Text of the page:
There is some guidance in how to deal with the above calculation quandary in the final rule issued by FinCen to implement the CTA. The final rule provides that if the 25% ownership calculations cannot be performed with reasonable certainty, any individual who owns or controls 25% or more of any class of ownership interest of a reporting company would be deemed to own or control 25% or more of the ownership interests of the reporting company (and thus be deemed a beneficial owner). So, for example, a startup that has only common stock and convertible notes on its cap table would report any person who is a beneficial owner of at least 25% of the common stock, as well as any convertible note holder whose notes represent 25% or more of the outstanding aggregate principal and interest of all convertible notes issued by the company.
In addition, venture backed companies will need to consider carefully how the unique governance rights negotiated with VCs will impact the “substantial control” analysis under the CTA. As I mentioned above, a person would be deemed to have substantial control over a company (and thus considered a beneficial owner) if that person has the right, among other things, to appoint or remove any senior officer or a majority of the directors, directs or influences important decisions of the company or has any other substantial control over the company.
Venture investors almost always get enhanced governance rights in exchange for their investment. One of the most common of these is board representation rights found in a company’s amended and restated certificate of incorporation which gives the investor or holders of a series the right to elect a certain number of directors. Directors are understood to have the right to appoint and remove executive officers. Where an investor has a right to designate one or more board members, both the investor and the designated director(s) would likely be deemed beneficial owners. Another example of enhanced governance rights that will impact the substantial control analysis is the collection of protective provisions, also included in a company’s amended and restated certificate of incorporation, which gives the investor or group of investors a veto over major decisions or transactions such as a merger, charter amendment, issuance of a senior class of stock, issuance of dividends, etc. Anyone given these protective provisions, either individually or as a holder of a particular series of preferred, would likely be considered a beneficial owner as well.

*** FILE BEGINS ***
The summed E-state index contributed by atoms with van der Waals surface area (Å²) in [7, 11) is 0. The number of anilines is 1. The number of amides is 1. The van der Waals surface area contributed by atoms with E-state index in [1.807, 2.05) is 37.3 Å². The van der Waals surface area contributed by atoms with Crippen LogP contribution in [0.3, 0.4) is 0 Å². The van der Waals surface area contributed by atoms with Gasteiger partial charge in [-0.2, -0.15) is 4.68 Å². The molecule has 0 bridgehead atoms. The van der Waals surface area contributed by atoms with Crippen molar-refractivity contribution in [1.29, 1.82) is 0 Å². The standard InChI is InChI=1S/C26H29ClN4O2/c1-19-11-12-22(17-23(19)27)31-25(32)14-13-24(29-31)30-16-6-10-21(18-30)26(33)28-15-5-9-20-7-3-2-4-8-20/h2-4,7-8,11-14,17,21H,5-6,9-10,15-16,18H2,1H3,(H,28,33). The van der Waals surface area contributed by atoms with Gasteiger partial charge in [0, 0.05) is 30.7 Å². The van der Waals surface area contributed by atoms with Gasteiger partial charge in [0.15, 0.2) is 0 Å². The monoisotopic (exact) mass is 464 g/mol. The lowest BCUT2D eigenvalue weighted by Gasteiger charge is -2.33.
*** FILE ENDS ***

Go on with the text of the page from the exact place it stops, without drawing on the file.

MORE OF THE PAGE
Startups and venture-backed companies will also need to consider data protection and privacy concerns. As companies prepare CTA ownership reports, they will be receiving personal information such as passport, social security and driver’s license numbers from their owners, and will have to make sure such data is protected from unauthorized access.
The consequences of CTA non-compliance could be severe. Failure to report complete or updated beneficial ownership information to FinCEN, or willfully providing false beneficial ownership information, may result in civil or criminal penalties, including civil penalties of up to $500 for each day that the violation continues, or criminal penalties including imprisonment for up to two years and/or a fine of up to $10,000. Senior officers of an entity that fails to file a required beneficial ownership report may be held accountable for that failure. As a practical matter, a company would need to disclose any CTA compliance infractions to potential investors or acquirers which could complicate a funding or acquisition transaction or prevent it from occurring at all.